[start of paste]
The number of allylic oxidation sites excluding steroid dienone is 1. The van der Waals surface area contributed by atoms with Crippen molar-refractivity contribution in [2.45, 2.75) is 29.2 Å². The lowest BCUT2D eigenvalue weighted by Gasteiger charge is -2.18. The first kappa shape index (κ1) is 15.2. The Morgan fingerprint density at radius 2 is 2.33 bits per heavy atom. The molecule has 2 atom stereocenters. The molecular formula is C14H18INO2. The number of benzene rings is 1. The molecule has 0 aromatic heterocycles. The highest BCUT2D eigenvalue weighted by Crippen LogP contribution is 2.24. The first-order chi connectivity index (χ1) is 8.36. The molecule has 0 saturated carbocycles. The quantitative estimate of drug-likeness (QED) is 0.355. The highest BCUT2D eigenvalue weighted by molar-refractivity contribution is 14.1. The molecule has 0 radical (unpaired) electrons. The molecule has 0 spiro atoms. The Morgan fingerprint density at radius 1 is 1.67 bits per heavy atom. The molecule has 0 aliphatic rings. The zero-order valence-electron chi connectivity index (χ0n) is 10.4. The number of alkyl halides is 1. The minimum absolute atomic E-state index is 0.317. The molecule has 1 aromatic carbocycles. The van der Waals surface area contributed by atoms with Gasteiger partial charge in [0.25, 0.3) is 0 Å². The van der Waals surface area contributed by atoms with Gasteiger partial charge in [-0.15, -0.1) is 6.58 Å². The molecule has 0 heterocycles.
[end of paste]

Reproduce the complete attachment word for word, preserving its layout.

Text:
The number of allylic oxidation sites excluding steroid dienone is 1. The van der Waals surface area contributed by atoms with Crippen molar-refractivity contribution in [2.45, 2.75) is 29.2 Å². The lowest BCUT2D eigenvalue weighted by Gasteiger charge is -2.18. The first kappa shape index (κ1) is 15.2. The Morgan fingerprint density at radius 2 is 2.33 bits per heavy atom. The molecule has 2 atom stereocenters. The molecular formula is C14H18INO2. The number of benzene rings is 1. The molecule has 0 aromatic heterocycles. The highest BCUT2D eigenvalue weighted by Crippen LogP contribution is 2.24. The first-order chi connectivity index (χ1) is 8.36. The molecule has 0 saturated carbocycles. The quantitative estimate of drug-likeness (QED) is 0.355. The highest BCUT2D eigenvalue weighted by molar-refractivity contribution is 14.1. The molecule has 0 radical (unpaired) electrons. The molecule has 0 spiro atoms. The Morgan fingerprint density at radius 1 is 1.67 bits per heavy atom. The molecule has 0 aliphatic rings. The zero-order valence-electron chi connectivity index (χ0n) is 10.4. The number of alkyl halides is 1. The minimum absolute atomic E-state index is 0.317. The molecule has 1 aromatic carbocycles. The van der Waals surface area contributed by atoms with Gasteiger partial charge in [0.25, 0.3) is 0 Å². The van der Waals surface area contributed by atoms with Gasteiger partial charge in [-0.15, -0.1) is 6.58 Å². The molecule has 0 heterocycles.